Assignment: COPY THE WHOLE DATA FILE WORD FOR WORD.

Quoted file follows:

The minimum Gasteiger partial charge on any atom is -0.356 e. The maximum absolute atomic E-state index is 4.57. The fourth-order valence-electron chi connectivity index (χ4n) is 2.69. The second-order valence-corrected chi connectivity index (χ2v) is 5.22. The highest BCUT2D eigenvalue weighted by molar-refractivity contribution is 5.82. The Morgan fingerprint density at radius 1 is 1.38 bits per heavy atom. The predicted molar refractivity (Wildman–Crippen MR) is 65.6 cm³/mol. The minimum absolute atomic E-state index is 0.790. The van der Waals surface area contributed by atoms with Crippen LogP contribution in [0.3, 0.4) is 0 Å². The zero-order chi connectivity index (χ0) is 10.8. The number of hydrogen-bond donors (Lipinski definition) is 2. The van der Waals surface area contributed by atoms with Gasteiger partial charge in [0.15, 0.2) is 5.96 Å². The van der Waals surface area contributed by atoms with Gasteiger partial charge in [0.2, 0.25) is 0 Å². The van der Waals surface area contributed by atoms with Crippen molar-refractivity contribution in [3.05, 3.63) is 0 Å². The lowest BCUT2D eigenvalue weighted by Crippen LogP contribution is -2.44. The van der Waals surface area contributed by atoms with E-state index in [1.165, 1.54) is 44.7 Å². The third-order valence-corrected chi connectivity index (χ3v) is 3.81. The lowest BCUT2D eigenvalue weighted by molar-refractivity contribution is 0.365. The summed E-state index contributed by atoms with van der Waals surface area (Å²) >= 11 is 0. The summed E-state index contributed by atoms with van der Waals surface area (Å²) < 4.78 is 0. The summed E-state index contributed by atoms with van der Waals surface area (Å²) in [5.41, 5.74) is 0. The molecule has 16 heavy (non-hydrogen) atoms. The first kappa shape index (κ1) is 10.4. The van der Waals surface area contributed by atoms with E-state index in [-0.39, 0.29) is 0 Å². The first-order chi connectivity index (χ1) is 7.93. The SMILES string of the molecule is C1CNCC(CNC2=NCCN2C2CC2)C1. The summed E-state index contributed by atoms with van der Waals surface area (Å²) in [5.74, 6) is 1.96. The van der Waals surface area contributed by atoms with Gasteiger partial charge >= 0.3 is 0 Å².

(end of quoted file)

The minimum Gasteiger partial charge on any atom is -0.356 e. The maximum absolute atomic E-state index is 4.57. The fourth-order valence-electron chi connectivity index (χ4n) is 2.69. The second-order valence-corrected chi connectivity index (χ2v) is 5.22. The highest BCUT2D eigenvalue weighted by molar-refractivity contribution is 5.82. The Morgan fingerprint density at radius 1 is 1.38 bits per heavy atom. The predicted molar refractivity (Wildman–Crippen MR) is 65.6 cm³/mol. The minimum absolute atomic E-state index is 0.790. The van der Waals surface area contributed by atoms with Crippen LogP contribution in [0.3, 0.4) is 0 Å². The zero-order chi connectivity index (χ0) is 10.8. The number of hydrogen-bond donors (Lipinski definition) is 2. The van der Waals surface area contributed by atoms with Gasteiger partial charge in [0.15, 0.2) is 5.96 Å². The van der Waals surface area contributed by atoms with Gasteiger partial charge in [0.2, 0.25) is 0 Å². The van der Waals surface area contributed by atoms with Crippen molar-refractivity contribution in [3.05, 3.63) is 0 Å². The lowest BCUT2D eigenvalue weighted by Crippen LogP contribution is -2.44. The van der Waals surface area contributed by atoms with E-state index in [1.165, 1.54) is 44.7 Å². The third-order valence-corrected chi connectivity index (χ3v) is 3.81. The lowest BCUT2D eigenvalue weighted by molar-refractivity contribution is 0.365. The summed E-state index contributed by atoms with van der Waals surface area (Å²) >= 11 is 0. The summed E-state index contributed by atoms with van der Waals surface area (Å²) < 4.78 is 0. The summed E-state index contributed by atoms with van der Waals surface area (Å²) in [5.41, 5.74) is 0. The molecule has 16 heavy (non-hydrogen) atoms. The first kappa shape index (κ1) is 10.4. The van der Waals surface area contributed by atoms with E-state index in [-0.39, 0.29) is 0 Å². The first-order chi connectivity index (χ1) is 7.93. The SMILES string of the molecule is C1CNCC(CNC2=NCCN2C2CC2)C1. The summed E-state index contributed by atoms with van der Waals surface area (Å²) in [5.74, 6) is 1.96. The van der Waals surface area contributed by atoms with Gasteiger partial charge >= 0.3 is 0 Å².